The point of view of the Protestant doctrines on the stem cell issue presents several points of view. Mainly, the theological and ethical point of view begins with the doctrine that recognizes human beings as entities that will have a relationship first with God and then with others and with itself. Therefore, the human fetus is considered a developing human being that, if not born, will not have these relationships. Thus, he opposes the use of early embryonic stem cells, as well as the question of reproductive cloning, because all this is considered against human dignity [73, 74, 78]. Finally, the Lutheran theologian and professor of systematic theology at Pacific Lutheran Theological Seminary (USA), Theodore Frank Peters, have very moderate ideas. He criticizes the Catholic doctrine for having combined the concept of the divine union of the soul with the body (that has become from the animal in Human rational essence) with the uniqueness of the new genome until it is deposited on the walls of the uterus between the 12th and the 14th day later fertilization. He also makes considerations about the excess and abandoned embryos that are placed for cryopreservation in the refrigerators of assisted reproduction clinics; in fact, since they are destined to be destroyed, he thinks whether they should be attributed to research. Their use for research purposes can lead to important therapeutic breakthroughs [79, 80].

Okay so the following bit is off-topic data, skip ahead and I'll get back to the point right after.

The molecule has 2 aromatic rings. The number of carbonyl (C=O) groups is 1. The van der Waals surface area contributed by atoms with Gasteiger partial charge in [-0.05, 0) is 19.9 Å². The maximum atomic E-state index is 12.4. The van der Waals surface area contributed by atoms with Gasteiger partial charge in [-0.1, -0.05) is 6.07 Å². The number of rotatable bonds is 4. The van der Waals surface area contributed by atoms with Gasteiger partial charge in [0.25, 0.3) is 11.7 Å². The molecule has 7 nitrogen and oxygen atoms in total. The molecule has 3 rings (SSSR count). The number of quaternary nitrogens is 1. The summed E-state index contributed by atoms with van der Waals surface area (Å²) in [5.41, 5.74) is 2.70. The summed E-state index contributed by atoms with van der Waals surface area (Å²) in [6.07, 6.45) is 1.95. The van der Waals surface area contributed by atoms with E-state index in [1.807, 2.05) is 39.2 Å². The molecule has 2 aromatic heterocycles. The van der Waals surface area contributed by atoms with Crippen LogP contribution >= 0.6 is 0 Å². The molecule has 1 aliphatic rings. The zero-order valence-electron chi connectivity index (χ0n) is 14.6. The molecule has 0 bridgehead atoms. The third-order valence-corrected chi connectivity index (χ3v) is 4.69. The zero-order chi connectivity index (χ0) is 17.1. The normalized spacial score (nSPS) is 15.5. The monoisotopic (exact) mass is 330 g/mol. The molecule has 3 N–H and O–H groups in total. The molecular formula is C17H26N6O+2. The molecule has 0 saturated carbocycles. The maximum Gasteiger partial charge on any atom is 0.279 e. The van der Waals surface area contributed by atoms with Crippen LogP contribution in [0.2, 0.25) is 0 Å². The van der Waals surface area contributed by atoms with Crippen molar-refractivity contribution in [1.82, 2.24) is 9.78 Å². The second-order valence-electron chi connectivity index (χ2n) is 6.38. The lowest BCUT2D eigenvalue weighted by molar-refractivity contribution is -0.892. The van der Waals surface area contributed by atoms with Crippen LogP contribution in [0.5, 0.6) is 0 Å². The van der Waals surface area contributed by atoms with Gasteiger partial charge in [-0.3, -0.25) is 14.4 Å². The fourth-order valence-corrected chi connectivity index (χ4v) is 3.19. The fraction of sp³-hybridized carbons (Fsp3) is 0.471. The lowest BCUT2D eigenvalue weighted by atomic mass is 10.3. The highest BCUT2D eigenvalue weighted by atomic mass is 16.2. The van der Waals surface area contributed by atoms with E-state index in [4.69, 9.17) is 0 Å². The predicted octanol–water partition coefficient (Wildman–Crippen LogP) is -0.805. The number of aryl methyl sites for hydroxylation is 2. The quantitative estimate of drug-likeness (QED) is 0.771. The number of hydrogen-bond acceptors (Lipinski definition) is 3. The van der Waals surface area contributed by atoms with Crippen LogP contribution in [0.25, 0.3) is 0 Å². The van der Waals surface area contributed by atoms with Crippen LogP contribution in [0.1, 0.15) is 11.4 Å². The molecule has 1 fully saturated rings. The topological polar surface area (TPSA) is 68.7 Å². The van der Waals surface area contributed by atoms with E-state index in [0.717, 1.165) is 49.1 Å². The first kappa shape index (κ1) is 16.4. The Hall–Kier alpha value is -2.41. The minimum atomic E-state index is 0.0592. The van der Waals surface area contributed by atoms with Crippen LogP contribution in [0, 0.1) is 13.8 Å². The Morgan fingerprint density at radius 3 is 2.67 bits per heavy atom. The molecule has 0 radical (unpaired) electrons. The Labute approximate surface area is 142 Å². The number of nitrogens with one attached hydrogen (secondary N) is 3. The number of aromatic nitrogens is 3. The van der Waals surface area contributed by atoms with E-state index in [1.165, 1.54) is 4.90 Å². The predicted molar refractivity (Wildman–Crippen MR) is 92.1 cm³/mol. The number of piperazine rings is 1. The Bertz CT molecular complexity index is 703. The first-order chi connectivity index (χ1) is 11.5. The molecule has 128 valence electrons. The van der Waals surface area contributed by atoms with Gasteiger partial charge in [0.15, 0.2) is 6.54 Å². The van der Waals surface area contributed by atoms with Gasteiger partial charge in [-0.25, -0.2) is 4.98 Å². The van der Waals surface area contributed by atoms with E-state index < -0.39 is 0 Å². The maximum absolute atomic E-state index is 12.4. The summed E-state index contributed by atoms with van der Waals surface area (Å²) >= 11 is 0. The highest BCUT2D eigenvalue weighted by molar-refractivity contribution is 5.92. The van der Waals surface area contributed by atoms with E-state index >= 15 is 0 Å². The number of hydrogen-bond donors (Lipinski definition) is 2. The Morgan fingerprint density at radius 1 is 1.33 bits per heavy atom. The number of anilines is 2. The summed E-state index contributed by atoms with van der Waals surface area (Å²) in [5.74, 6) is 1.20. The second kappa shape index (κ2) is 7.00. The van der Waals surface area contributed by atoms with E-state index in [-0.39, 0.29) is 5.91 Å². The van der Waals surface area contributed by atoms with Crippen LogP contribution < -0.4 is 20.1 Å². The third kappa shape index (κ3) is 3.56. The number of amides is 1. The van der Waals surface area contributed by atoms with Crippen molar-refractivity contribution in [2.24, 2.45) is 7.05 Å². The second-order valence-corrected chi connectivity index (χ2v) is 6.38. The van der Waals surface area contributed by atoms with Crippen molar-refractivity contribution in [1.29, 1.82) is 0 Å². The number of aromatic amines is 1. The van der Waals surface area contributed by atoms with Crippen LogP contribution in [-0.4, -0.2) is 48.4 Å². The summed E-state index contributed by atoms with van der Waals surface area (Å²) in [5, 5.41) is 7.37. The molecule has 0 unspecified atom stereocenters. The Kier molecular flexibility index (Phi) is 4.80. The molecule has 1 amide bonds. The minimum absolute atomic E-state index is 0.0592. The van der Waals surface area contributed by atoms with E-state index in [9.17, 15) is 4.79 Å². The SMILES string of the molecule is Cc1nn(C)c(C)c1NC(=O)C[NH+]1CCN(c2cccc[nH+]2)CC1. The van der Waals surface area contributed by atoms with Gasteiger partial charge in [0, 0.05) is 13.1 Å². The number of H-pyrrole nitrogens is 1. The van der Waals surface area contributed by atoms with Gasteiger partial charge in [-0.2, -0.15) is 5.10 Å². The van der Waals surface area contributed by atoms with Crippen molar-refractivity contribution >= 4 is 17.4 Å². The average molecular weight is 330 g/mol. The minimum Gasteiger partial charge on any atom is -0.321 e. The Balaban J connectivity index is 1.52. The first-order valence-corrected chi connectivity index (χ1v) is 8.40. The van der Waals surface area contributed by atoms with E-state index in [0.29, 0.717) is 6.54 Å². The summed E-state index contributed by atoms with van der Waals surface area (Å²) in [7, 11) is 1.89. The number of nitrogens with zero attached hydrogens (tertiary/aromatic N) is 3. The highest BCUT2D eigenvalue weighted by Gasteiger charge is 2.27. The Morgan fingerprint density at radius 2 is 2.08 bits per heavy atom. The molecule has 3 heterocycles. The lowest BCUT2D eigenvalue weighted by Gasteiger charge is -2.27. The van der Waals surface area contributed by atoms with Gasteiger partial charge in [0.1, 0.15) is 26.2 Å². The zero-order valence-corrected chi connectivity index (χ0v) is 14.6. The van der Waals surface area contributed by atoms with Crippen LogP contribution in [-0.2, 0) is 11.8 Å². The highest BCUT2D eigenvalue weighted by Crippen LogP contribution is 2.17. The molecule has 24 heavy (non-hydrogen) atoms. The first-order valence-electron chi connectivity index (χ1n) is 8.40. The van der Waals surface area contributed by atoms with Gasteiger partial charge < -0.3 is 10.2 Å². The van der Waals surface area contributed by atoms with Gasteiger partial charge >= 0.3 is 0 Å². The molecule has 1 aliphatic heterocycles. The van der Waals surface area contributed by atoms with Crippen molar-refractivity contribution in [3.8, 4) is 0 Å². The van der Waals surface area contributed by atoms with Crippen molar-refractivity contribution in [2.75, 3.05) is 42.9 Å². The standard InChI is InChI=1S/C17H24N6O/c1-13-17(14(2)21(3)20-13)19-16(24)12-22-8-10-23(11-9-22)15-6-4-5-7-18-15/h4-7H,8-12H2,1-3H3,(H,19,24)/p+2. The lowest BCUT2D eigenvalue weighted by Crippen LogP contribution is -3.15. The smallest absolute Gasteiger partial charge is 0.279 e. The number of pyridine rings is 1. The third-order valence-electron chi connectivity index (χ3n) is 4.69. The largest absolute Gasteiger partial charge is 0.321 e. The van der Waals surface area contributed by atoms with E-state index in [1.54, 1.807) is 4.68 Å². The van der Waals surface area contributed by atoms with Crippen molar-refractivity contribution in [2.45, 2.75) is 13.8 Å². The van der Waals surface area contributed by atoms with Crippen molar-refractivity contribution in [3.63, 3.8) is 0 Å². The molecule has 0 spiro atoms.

In the Orthodox church (former imperial Christian Roman church) doctrine, represented by the Ecumenical Patriarch and Archbishop of New Rome or Constantinople (today Istanbul), the research on the use of embryonic stem cells is based on the position on the moral status of embryos. According to this theological doctrine, the psyche (ψυχή) is an immaterial divine gift that builds the essence of a personality at the origin of its life. Through being it completely differentiates itself from the inanimate and unreasonable creation, summarizing within it (as being with intellect) the creation both material and spiritual (divine) that causes the life. The body is initially presented in the form of a single cell, the fertilized egg, resulting from the fusion of the nuclei of two germ cells, a male and a female, which through this karyogamy phenomenon unite both the living energies of the souls of the carriers giving new vital energy, i.e., the psyche. So, it already preexists from the beginning immediately after this merger. As the body develops, the psyche also reveals its energies .